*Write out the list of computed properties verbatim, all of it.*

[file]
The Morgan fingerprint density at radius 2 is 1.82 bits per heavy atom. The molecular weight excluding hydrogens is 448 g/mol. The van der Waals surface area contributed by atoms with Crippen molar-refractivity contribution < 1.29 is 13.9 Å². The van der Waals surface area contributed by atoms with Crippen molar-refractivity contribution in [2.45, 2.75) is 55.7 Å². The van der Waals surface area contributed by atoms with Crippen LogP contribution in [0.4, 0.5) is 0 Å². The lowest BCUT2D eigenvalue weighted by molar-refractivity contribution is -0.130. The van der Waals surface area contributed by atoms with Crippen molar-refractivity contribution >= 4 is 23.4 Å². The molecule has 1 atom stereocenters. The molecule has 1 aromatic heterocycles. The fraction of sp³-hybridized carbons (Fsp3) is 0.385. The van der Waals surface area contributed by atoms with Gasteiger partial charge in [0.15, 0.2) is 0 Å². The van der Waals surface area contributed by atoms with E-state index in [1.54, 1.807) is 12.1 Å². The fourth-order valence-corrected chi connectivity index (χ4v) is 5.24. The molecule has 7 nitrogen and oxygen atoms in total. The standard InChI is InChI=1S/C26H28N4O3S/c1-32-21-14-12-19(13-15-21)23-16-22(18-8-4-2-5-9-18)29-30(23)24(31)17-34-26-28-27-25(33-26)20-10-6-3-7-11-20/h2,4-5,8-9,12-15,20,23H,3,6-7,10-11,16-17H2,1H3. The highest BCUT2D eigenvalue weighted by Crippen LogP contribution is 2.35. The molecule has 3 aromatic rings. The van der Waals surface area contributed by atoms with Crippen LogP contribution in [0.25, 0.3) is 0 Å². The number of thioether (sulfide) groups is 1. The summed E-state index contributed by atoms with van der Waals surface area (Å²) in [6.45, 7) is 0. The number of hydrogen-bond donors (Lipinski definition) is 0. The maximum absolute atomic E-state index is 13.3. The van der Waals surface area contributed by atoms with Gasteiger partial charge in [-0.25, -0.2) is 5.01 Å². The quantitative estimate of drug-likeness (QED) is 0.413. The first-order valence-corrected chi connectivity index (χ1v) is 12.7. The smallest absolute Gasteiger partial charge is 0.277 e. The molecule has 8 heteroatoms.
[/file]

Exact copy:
The Morgan fingerprint density at radius 2 is 1.82 bits per heavy atom. The molecular weight excluding hydrogens is 448 g/mol. The van der Waals surface area contributed by atoms with Crippen molar-refractivity contribution < 1.29 is 13.9 Å². The van der Waals surface area contributed by atoms with Crippen molar-refractivity contribution in [2.45, 2.75) is 55.7 Å². The van der Waals surface area contributed by atoms with Crippen LogP contribution in [0.4, 0.5) is 0 Å². The lowest BCUT2D eigenvalue weighted by molar-refractivity contribution is -0.130. The van der Waals surface area contributed by atoms with Crippen molar-refractivity contribution >= 4 is 23.4 Å². The molecule has 1 atom stereocenters. The molecule has 1 aromatic heterocycles. The fraction of sp³-hybridized carbons (Fsp3) is 0.385. The van der Waals surface area contributed by atoms with Gasteiger partial charge in [0.15, 0.2) is 0 Å². The van der Waals surface area contributed by atoms with E-state index in [1.54, 1.807) is 12.1 Å². The fourth-order valence-corrected chi connectivity index (χ4v) is 5.24. The molecule has 7 nitrogen and oxygen atoms in total. The standard InChI is InChI=1S/C26H28N4O3S/c1-32-21-14-12-19(13-15-21)23-16-22(18-8-4-2-5-9-18)29-30(23)24(31)17-34-26-28-27-25(33-26)20-10-6-3-7-11-20/h2,4-5,8-9,12-15,20,23H,3,6-7,10-11,16-17H2,1H3. The highest BCUT2D eigenvalue weighted by Crippen LogP contribution is 2.35. The molecule has 3 aromatic rings. The van der Waals surface area contributed by atoms with Crippen LogP contribution in [0.25, 0.3) is 0 Å². The number of thioether (sulfide) groups is 1. The summed E-state index contributed by atoms with van der Waals surface area (Å²) in [6.45, 7) is 0. The number of hydrogen-bond donors (Lipinski definition) is 0. The maximum absolute atomic E-state index is 13.3. The van der Waals surface area contributed by atoms with Gasteiger partial charge in [-0.25, -0.2) is 5.01 Å². The quantitative estimate of drug-likeness (QED) is 0.413. The first-order valence-corrected chi connectivity index (χ1v) is 12.7. The smallest absolute Gasteiger partial charge is 0.277 e. The molecule has 8 heteroatoms.